More reports on: Economy - general

Retrospective tax on Vodafone was a mistake: Pitroda

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20 March 2014

Sam Pitroda, the prime minister's technology advisorSam Pitroda, the prime minister's technology advisor, on Wednesday admitted that the Congress-led United Progressive Alliance government did ''mess up'' and took some wrong decisions, including the one to impose a retrospective tax on Vodafone.

The decision to retrospectively tax deals concluded overseas spooked the global investor community, which saw it as an example of inconsistent policy.

Speaking at a meet organized by Congress in Mumbai, Pitroda officially the prime minister's advisor on public information infrastructure, who is said to have the ear of Rahul Gandhi - said a range of much-needed reforms in the administrative, labour, political and legal fields couldn't be implemented because of a "lack of political will".

He blamed it, at least in part, on the "difficulty of running a coalition government". He also blamed it on the absence of 'HR' in government, saying "How do you hire people in government and how do you let go?" Pitroda referred to how bureaucrats get shuffled at frequent intervals, before they have a chance to settle in and be held accountable.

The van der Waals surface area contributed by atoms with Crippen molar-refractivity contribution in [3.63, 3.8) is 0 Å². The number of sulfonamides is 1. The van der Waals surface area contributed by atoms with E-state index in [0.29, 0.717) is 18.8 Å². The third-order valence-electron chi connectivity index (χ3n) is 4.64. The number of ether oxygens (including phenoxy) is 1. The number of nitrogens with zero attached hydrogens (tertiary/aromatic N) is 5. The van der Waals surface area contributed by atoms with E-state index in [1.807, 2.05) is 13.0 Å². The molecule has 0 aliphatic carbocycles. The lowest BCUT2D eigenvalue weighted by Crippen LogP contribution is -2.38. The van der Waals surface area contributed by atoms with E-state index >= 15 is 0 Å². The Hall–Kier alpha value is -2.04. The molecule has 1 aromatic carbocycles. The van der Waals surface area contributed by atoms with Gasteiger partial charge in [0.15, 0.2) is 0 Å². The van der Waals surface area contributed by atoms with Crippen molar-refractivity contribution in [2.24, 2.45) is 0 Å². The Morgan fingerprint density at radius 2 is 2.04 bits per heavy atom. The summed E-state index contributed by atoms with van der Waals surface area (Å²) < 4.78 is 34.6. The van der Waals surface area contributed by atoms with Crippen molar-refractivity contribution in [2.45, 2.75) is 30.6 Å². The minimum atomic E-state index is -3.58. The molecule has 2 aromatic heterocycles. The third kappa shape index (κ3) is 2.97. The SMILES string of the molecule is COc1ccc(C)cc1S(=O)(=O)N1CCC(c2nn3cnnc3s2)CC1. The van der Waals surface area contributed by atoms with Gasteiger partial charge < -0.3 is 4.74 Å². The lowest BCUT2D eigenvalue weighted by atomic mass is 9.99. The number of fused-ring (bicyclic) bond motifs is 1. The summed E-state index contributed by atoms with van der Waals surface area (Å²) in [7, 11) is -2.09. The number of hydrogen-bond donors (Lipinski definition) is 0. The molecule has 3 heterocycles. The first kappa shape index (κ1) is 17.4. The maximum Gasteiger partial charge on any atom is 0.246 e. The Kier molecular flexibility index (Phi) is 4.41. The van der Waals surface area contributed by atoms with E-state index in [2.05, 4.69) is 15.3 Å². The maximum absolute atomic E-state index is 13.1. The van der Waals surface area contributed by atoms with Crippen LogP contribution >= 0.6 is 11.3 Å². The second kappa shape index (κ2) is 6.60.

"Today in government, you can't fire anybody for doing bad work or no work," he said.

"You get a government of 40-year-old guys, they'll deliver; you get a government of 70-year-old guys, they won't deliver" a telling comment from one who serves an octogenarian prime minister.

Pitroda also said the Congress government deserves credit for ''phenomenal work'' carried out over the last 10 years.

''Not everything we did in the last decade was right. I own up to the mistakes. But mistakes happened because we did something,'' said.

He said that the failure of the Congress government was that it was unable to communicate the decisions to the lowest level. ''There may have been a failure of implementation and a failure of communication. People should have been taken into consideration while implementing the Food Security Bill or NREGA,'' he said.

Pitroda said that the ongoing ''noise'' is not just about an election, but it is about the core idea of India. ''I am very concerned that we are going far from the concept of India that was envisaged by Mahatma Gandhi, Jawaharlal Nehru, Rabindranath Tagore, Subhashchandra Bose.

''At the time, importance was given to democracy, inclusion, concern for minorities and the poor, development on our own terms, equity and freedom. There is a difference between building a company and building a nation, especially in a country with so much diversity.''

He said that an organised campaign was being run with the media ''telling a lot of lies.''

''It reminds me of the campaign before the 1989 election where everyone said Rajiv Gandhi was corrupt and the Bofors scam became a big deal. It was a big lie. Gandhi lost the election and was killed later,'' said Pitroda who was Gandhi's advisor at the time.





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